In addition, dysregulation of brain cholesterol metabolism has also been found to be associated with the development of AD (Feringa and van der Kant, 2021). The accumulation of cholesterol in neurons promotes the interaction of APP with β- and γ-secretases in lipid clusters (lipid rafts) in neuronal membrane, resulting in Aβ formation (Di Paolo and Kim, 2011). It was recently shown that cholesterol and apolipoprotein E (apoE) derived from astrocytes play an important role in amyloid plaque deposition through the regulation of membrane lipid raft function (Wang et al., 2021). Moreover, genetic variation in apoE, a cholesterol transport protein is identified as a risk factor for late-onset AD (Corder et al., 1993).

Neuroinflammation and Alzheimer’s Disease

In addition to misfolded protein aggregates, neuroinflammation plays a crucial role in the pathogenesis and progression of Alzheimer’s disease (Heneka et al., 2015; Heppner et al., 2015; Calsolaro and Edison, 2016; Hampel et al., 2020). Neuroinflammation is a complex innate immunological response driven by microglia and astrocytes in the central nervous system (CNS) (Colombo and Farina, 2016; Ransohoff, 2016), a response which appears to play a dual role in brain health. While CNS inflammation is neuroprotective in the acute phase response, it becomes detrimental when progressing into a chronic phase (Kinney et al., 2018). Aging is known to be associated with high levels of proinflammatory mediators and increased microglial activity, resulting in chronic inflammation in the brain (i.e., neuroinflammation) and increased blood-brain barrier (BBB) permeability (Schuitemaker et al., 2012; Elahy et al., 2015). Aged microglia show altered morphology and function, particularly impaired phagocytosis, proteostasis, motility, and migration (Mosher and Wyss-Coray, 2014). These effects are further aggravated by misfolded protein deposits in AD. Aβ and tau deposition in/around the vasculature in the AD brain triggers proinflammatory and cytotoxic events, resulting in increased BBB permeability that exacerbates the neurodegenerative process and neuroinflammation (Zenaro et al., 2017). Microglial activation is positively correlated with both amyloid deposition and tau aggregation in patients with mild cognitive impairment (MCI) and AD (Parbo et al., 2017; Dani et al., 2018; Nordengen et al., 2019). The activated microglia are identified primarily surrounding the Aβ plaques (Heneka et al., 2015; Navarro et al., 2018).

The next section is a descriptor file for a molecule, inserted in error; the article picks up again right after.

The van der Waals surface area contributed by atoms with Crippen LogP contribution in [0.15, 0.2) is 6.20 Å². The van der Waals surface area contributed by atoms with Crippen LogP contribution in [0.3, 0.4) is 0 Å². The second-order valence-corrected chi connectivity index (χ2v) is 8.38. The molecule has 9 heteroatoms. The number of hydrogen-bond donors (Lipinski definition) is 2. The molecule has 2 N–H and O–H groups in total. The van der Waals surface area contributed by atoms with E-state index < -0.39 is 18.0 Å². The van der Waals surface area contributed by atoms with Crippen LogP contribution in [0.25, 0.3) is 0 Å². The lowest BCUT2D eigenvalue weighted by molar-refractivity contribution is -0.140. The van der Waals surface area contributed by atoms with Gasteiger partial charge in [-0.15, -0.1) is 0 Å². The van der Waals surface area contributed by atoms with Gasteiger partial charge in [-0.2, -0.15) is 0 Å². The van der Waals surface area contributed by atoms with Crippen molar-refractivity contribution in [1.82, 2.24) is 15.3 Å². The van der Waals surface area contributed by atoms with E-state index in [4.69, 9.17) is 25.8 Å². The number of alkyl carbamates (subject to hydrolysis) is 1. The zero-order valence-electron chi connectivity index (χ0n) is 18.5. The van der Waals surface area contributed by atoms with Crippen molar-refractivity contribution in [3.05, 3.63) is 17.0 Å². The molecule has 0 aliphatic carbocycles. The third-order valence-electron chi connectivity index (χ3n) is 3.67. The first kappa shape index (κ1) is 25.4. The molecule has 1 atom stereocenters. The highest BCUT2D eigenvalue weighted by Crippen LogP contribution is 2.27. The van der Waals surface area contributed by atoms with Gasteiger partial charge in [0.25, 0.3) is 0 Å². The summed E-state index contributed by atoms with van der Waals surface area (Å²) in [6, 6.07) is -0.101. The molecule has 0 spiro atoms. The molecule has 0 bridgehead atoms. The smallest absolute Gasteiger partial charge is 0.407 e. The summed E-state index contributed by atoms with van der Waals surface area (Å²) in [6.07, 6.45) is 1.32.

Aβ activates microglia and induces the production of a plethora of inflammatory mediators, such as proinflammatory cytokines (e.g., TNF-α, IL-1β, IL-6), chemokines, nitric oxide (NO), and prostaglandins (e.g., PGE2) that promote neuronal death (Glass et al., 2010). This inflammatory response has also been suggested as a contributing factor for the development of NFT in AD (Kitazawa et al., 2004; Kinney et al., 2018). In addition, the peripheral levels of several inflammatory cytokines, including interleukin (IL)-1, IL-6, and tumor necrosis factor (TNF)-α are often elevated in patients with dementia (Koyama et al., 2013; Lai et al., 2017; Darweesh et al., 2018; Shen et al., 2019). Hence, the use of non-steroidal anti-inflammatory drugs (NSAIDs) in the prevention of AD has been investigated, with the initial observations having variable outcomes (Miguel-Álvarez et al., 2015; Benito-León et al., 2019). However, since the neuroinflammation begins very early in AD pathology, the administration of NSAIDs at the preclinical stage of AD is proposed to be beneficial (Cuello, 2017).

Role of Microglia in Alzheimer’s Disease-Associated Neuroinflammation

Microglia are innate immune cells residing in the CNS that are derived from myeloid cells in the yolk sac and enter the CNS during early embryonic development (Ginhoux et al., 2010; Kettenmann et al., 2011). Their main function is to efficiently safeguard the CNS from pathologic insults (Wolf et al., 2017). In the healthy brain, microglia appear as ramified cells with small somas, and they exist in a “resting” or homeostatic state while constantly surveying the brain environment. In addition, microglia perform a number of housekeeping functions, including neurogenesis, maintenance of neuronal plasticity, synaptic connectivity, regulation of cognitive functions, and stochastic scanning of normal CNS with their fine branches (Nimmerjahn et al., 2005; Ji et al., 2013; Parkhurst et al., 2013). Microglia become activated in response to danger signals such as pathogens and brain injury. Activated microglia acquire an amoeboid morphology and respond to stimuli by activating phagocytosis and inflammatory (anti-inflammatory or proinflammatory) signaling pathways; responses that depend on the nature of the inflammatory microenvironment (ElAli and Rivest, 2016; Minter et al., 2016; Salter and Stevens, 2017). Microglia are demonstrated to be increasingly activated both in humans and in mice during aging (Sierra et al., 2007; Cribbs et al., 2012) and all of the innate immune system pathways, including genes associated with toll-like receptor signaling and inflammasome activation have been found to be upregulated in the aging brain (Cribbs et al., 2012).